By Jonathan Stempel and Ben Klayman

NEW YORK/DETROIT (Reuters) - The owners of the New York Mets baseball team turned a blind eye to Bernard Madoff's Ponzi scheme and should give up roughly $300 million of fictitious profits tied to the now imprisoned swindler, a lawsuit charges.

In a sweeping 365-page complaint, Irving Picard, the court-appointed trustee recovering money for Madoff's victims, said the Mets' owners, including chairman Fred Wilpon, "consciously disregarded" years of red flags about Madoff, while enriching themselves with profits they did not deserve.

Picard said partners at Wilpon's company Sterling Equities had 483 accounts with Madoff's firm. He also said the Mets team had 16 Madoff accounts, from which it withdrew more than $90 million of bogus profits to fund day-to-day operations.

"The Sterling partners were simply in too deep -- having substantially supported their businesses with Madoff money -- to do anything but ignore the gathering clouds," according to the complaint, which was made public on Friday.

"Despite being on notice and having every resource at their disposal to investigate the litany of legitimate questions surrounding Madoff," it added, "the Sterling partners chose to do nothing."

Picard's lawsuit was made public one day after the trustee unveiled embarrassing accusations in his $6.4 billion lawsuit accusing JPMorgan Chase & Co, once Madoff's main banker, of being "thoroughly complicit" in Madoff's fraud so it could do more business with him and protect its investments.

The Mets litigation has cast its own cloud over the immediate future of the team, which has had two straight losing seasons despite having one of the highest payrolls in Major League Baseball. Attendance at its two-year-old ballpark Citi Field fell 19 percent last year.

Wilpon, a co-founder at Sterling, repeated that he may sell part of the Mets as a result of Picard's litigation. The Mets also own a majority of SportsNet New York, better known as SNY, which broadcasts their games, with Time Warner Cable Inc and Comcast Corp also owning stakes.


In a joint statement, Wilpon and his brother-in-law, Sterling co-founder Saul Katz, called Picard's lawsuit "an outrageous strong-arm effort" to coerce a settlement and ruin their reputations and businesses.

"Not one of the Sterling partners ever knew or suspected that Madoff ran a Ponzi scheme," they said. "We thought that Madoff was a friend for 25 years. That is why his betrayal was so painful. We should not be made victims twice over -- the first time by Madoff, and again by the trustee's actions."

Lawyers for Wilpon and Katz also said Picard ignored "numerous accounts that, in the trustee's parlance, were 'net losers,' which, according to our clients' analysis, total approximately $160 million."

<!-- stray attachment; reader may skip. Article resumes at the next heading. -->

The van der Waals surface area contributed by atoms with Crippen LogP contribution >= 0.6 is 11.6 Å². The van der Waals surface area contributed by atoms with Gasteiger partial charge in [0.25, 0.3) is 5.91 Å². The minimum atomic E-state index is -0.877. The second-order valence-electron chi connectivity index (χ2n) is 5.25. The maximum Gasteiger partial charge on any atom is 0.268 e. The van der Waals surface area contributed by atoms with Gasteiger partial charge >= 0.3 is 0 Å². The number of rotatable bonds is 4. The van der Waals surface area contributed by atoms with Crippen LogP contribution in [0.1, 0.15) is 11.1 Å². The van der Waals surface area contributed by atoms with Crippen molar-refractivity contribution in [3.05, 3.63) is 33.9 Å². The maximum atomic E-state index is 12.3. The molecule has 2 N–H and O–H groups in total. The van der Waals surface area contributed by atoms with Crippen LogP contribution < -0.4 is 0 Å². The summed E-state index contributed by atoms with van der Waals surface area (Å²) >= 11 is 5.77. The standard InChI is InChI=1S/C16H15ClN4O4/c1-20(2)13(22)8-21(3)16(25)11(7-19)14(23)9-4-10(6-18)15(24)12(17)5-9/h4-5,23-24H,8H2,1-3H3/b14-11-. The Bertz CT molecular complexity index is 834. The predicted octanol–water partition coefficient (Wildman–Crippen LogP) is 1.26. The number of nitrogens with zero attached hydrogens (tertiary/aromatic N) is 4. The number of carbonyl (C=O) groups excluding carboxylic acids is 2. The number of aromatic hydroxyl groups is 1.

A Major League Baseball spokesman declined to comment.

Madoff's estimated $65 billion Ponzi scheme was uncovered on December 11, 2008. But Picard said the Mets defendants should have seen red flags much earlier.

His lawsuit pointed, for example, to a Sterling consultant who advised Katz around 2003 that Madoff's returns did not make sense, and that he "couldn't make Bernie's math work."

Madoff, now 72, pleaded guilty in March 2009 and is now serving a 150-year prison sentence in North Carolina.

Picard filed the lawsuit under seal in December. Wilpon agreed to unseal it only after settlement talks broke down.


According to the complaint, Picard is seeking $295.5 million of fictitious profits from Sterling partners, family members and affiliates; $14.2 million of principal withdrawn in the 90 days prior to the collapse of Madoff's firm; and $12 million of other "fraudulent" transfers.

Picard has recovered roughly $10 billion from various parties to repay former Madoff clients.

Forbes magazine last April said the Mets were the third most valuable team in baseball at $858 million, trailing the New York Yankees and Boston Red Sox.

Wilpon has said he might sell 20 to 25 percent of the Mets, while retaining a majority stake [ID:nN28107090], but a big settlement could force a change in ownership.

"At the end of the day, anyone coming in is going to want some kind of voice, is going to want a piece of the whole pie," said a sports banker who asked not to be identified.

Another banker who asked not to be quoted said SNY is the Mets' main profit center, and it would be hard to sell part of the team without offering a buyer a stake in the network.

Both bankers requested anonymity because they lacked authority to discuss specific teams.

The case is Picard v. Katz et al, U.S. Bankruptcy Court, Southern District of New York, No. 10-ap-05287.

(Reporting by Jonathan Stempel in New York and Ben Klayman in Detroit; Editing by Lisa Von Ahn, Phil Berlowitz and Matthew Lewis)